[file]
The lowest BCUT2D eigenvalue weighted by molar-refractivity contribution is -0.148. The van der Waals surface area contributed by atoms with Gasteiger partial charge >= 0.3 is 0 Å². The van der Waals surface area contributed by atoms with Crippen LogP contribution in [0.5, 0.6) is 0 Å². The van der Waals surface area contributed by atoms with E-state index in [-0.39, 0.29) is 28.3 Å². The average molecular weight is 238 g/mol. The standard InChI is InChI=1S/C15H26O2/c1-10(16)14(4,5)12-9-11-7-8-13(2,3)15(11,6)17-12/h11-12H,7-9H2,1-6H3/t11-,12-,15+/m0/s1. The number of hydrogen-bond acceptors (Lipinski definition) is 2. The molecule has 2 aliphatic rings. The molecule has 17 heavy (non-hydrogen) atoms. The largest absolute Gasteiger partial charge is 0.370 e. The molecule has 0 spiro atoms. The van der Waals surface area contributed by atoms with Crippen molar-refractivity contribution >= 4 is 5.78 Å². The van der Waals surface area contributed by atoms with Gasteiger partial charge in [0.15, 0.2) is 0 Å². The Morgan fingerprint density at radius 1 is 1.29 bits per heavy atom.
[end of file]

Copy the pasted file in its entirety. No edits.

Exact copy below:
The lowest BCUT2D eigenvalue weighted by molar-refractivity contribution is -0.148. The van der Waals surface area contributed by atoms with Gasteiger partial charge >= 0.3 is 0 Å². The van der Waals surface area contributed by atoms with Crippen LogP contribution in [0.5, 0.6) is 0 Å². The van der Waals surface area contributed by atoms with E-state index in [-0.39, 0.29) is 28.3 Å². The average molecular weight is 238 g/mol. The standard InChI is InChI=1S/C15H26O2/c1-10(16)14(4,5)12-9-11-7-8-13(2,3)15(11,6)17-12/h11-12H,7-9H2,1-6H3/t11-,12-,15+/m0/s1. The number of hydrogen-bond acceptors (Lipinski definition) is 2. The molecule has 2 aliphatic rings. The molecule has 17 heavy (non-hydrogen) atoms. The largest absolute Gasteiger partial charge is 0.370 e. The molecule has 0 spiro atoms. The van der Waals surface area contributed by atoms with Crippen molar-refractivity contribution >= 4 is 5.78 Å². The van der Waals surface area contributed by atoms with Gasteiger partial charge in [0.15, 0.2) is 0 Å². The Morgan fingerprint density at radius 1 is 1.29 bits per heavy atom.